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Sometimes the female-specific terms "mistress", "domme" or "dominatrix" are used to describe a dominant woman, instead of the gender-neutral term "dom".

Individuals who can change between top/dominant and bottom/submissive roles—whether from relationship to relationship or within a given relationship—are known as switches.

For the medical condition in which pain/humiliation is required for sexual arousal and causes distress or impairment, see Sexual masochism disorder.

BDSM is a variety of often erotic practices or roleplaying involving bondage, discipline, dominance and submission, sadomasochism, and other related interpersonal dynamics.

Since the 1980s, many practitioners and organizations have adopted the motto (originally from the statement of purpose of GMSMA—a gay SM activist organization) "safe, sane and consensual", commonly abbreviated as "SSC", which means that everything is based on safe activities, that all participants be of sufficiently sound/sane mind to consent, and that all participants do consent.

Some BDSM practitioners prefer a code of behavior that differs from "SSC" and is described as "risk-aware consensual kink" (RACK), indicating a preference for a style in which the individual responsibility of the involved parties is emphasized more strongly, with each participant being responsible for his or her own well-being.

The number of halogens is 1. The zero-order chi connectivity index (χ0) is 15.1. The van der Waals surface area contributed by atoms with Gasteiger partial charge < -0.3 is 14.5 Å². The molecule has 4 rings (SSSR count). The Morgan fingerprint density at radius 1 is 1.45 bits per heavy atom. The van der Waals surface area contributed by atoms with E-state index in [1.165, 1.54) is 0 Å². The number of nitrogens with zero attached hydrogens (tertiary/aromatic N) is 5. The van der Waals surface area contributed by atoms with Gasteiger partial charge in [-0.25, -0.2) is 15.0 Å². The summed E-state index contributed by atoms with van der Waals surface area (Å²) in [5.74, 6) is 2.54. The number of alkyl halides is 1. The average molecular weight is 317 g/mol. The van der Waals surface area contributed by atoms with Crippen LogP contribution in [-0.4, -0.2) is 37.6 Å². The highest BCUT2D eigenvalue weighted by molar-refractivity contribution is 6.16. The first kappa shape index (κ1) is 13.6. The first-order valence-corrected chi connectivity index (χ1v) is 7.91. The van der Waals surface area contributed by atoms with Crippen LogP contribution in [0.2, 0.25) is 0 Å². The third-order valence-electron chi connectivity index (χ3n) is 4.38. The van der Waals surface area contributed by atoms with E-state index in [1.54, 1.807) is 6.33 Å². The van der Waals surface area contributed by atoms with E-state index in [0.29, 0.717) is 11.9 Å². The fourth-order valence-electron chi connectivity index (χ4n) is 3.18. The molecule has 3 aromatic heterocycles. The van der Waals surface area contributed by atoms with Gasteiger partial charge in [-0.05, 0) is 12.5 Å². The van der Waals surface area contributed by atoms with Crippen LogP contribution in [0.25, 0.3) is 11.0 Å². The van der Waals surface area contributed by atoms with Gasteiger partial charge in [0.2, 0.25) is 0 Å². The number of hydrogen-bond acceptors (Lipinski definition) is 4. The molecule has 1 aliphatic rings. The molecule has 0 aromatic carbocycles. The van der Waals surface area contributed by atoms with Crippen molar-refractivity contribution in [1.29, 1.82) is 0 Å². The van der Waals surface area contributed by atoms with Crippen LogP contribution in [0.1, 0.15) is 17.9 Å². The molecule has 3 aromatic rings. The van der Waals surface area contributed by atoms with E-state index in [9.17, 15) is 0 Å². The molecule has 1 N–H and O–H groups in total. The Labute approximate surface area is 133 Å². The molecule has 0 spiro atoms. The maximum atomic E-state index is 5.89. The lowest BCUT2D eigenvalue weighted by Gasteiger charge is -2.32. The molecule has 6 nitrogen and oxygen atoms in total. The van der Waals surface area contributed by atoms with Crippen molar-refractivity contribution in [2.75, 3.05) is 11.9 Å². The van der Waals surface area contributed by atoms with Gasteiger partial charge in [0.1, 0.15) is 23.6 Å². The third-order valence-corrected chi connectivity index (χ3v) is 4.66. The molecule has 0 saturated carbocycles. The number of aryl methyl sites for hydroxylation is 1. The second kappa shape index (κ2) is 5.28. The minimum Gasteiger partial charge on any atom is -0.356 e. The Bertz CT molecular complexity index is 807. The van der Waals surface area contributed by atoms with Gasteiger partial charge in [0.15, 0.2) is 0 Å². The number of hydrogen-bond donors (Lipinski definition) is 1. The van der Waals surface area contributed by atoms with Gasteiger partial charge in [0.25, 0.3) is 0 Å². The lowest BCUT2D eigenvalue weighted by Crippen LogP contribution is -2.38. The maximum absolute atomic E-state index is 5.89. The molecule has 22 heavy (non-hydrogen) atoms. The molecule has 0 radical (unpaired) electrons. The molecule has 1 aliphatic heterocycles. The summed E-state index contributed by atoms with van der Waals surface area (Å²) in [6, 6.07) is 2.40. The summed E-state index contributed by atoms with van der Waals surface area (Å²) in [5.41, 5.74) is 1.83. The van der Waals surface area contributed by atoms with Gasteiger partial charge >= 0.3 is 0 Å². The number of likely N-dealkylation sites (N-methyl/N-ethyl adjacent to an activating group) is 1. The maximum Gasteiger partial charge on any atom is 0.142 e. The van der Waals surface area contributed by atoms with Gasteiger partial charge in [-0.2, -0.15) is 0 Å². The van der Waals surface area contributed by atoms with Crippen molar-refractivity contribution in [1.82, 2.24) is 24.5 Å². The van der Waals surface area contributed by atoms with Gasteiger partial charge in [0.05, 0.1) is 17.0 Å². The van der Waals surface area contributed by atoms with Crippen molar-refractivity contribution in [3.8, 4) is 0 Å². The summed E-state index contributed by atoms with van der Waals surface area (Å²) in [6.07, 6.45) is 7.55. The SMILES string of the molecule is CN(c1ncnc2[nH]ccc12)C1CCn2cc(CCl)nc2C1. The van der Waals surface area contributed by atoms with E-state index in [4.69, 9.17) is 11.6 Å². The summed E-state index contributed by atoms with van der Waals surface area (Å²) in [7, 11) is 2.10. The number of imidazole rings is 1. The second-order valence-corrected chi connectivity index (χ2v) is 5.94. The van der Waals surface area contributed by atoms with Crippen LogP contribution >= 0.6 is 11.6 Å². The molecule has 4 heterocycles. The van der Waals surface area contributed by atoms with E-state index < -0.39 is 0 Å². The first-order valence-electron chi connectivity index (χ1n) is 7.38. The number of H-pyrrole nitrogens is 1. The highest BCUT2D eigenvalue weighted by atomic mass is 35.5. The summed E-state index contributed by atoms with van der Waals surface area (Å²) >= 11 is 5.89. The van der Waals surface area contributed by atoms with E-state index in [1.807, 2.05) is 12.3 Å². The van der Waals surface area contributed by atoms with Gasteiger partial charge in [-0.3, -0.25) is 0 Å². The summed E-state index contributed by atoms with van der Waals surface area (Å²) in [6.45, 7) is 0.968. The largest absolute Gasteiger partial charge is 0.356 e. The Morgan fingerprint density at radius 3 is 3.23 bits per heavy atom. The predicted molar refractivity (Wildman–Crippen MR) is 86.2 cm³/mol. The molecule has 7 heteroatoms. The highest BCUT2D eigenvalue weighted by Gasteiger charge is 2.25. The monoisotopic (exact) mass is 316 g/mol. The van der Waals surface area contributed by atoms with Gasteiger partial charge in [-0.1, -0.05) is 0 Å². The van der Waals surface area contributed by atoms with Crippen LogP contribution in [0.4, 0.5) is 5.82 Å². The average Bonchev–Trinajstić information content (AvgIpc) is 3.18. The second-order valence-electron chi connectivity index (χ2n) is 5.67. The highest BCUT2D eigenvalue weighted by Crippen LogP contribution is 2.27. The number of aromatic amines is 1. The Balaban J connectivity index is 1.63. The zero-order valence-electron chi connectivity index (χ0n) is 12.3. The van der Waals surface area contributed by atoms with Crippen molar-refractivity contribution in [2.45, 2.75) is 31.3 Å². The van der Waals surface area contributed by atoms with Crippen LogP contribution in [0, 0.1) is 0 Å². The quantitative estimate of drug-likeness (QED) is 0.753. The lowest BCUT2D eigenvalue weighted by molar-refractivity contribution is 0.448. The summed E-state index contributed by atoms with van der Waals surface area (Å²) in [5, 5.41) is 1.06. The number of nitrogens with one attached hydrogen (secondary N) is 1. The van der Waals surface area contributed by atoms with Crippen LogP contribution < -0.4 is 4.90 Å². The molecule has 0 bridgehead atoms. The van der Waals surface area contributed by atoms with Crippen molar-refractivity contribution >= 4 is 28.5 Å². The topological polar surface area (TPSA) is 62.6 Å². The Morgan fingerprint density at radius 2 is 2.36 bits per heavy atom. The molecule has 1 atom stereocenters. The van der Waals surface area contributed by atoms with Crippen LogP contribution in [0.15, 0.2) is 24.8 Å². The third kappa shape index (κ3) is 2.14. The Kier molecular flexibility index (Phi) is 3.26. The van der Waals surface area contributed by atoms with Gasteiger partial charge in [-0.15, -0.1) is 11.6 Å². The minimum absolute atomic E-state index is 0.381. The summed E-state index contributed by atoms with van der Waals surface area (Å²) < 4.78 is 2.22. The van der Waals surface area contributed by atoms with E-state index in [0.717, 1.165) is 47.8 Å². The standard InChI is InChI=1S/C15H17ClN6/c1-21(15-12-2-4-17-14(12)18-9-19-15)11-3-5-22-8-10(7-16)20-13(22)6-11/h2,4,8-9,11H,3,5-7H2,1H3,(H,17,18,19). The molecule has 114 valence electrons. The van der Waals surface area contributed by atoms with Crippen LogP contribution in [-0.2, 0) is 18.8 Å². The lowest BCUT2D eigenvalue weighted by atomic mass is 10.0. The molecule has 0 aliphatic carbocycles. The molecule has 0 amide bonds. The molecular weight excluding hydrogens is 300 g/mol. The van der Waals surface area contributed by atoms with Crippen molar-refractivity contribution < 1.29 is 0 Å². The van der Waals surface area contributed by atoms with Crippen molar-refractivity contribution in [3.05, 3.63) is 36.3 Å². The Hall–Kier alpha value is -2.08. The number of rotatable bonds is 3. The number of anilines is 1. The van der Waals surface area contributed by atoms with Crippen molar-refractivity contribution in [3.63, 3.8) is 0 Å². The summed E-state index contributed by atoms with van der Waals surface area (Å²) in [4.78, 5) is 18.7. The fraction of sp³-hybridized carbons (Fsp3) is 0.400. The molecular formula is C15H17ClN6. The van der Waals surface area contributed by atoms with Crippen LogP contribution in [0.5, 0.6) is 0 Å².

The fundamental principles for the exercise of BDSM require that it should be performed with the informed consent of all involved parties.Advocates of RACK argue that SSC can hamper discussion of risk because no activity is truly "safe", and that discussion of even low-risk possibilities is necessary for truly informed consent.They further argue that setting a discrete line between "safe" and "not-safe" activities ideologically denies consenting adults the right to evaluate risks vs rewards for themselves; that some adults will be drawn to certain activities regardless of the risk; and that BDSM play—particularly higher-risk play or edgeplay—should be treated with the same regard as extreme sports, with both respect and the demand that practitioners educate themselves and practice the higher-risk activities to decrease risk.Given the wide range of practices, some of which may be engaged in by people who do not consider themselves as practicing BDSM, inclusion in the BDSM community or subculture is usually dependent upon self-identification and shared experience.and is interpreted as a combination of the abbreviations B/D (Bondage and Discipline), D/s (Dominance and submission), and S/M (Sadism and Masochism).The resulting consent and understanding is occasionally summarized in a written "contract", which is an agreement of what can and cannot take place.Use of the agreed safeword (or occasionally a "safe symbol" such as dropping a ball or ringing a bell, especially when speech is restricted) is seen by some as an explicit withdrawal of consent.BDSM is now used as a catch-all phrase covering a wide range of activities, forms of interpersonal relationships, and distinct subcultures.BDSM communities generally welcome anyone with a non-normative streak who identifies with the community; this may include cross-dressers, body modification enthusiasts, animal roleplayers, rubber fetishists, and others.Such explicit sexual interaction is, for legal reasons, seen only rarely in public play spaces, and it is sometimes specifically banned by the rules of a party or playspace.Whether it is a public "playspace"—ranging from a party at an established community dungeon to a hosted play "zone" at a nightclub or social event—the parameters of allowance can vary.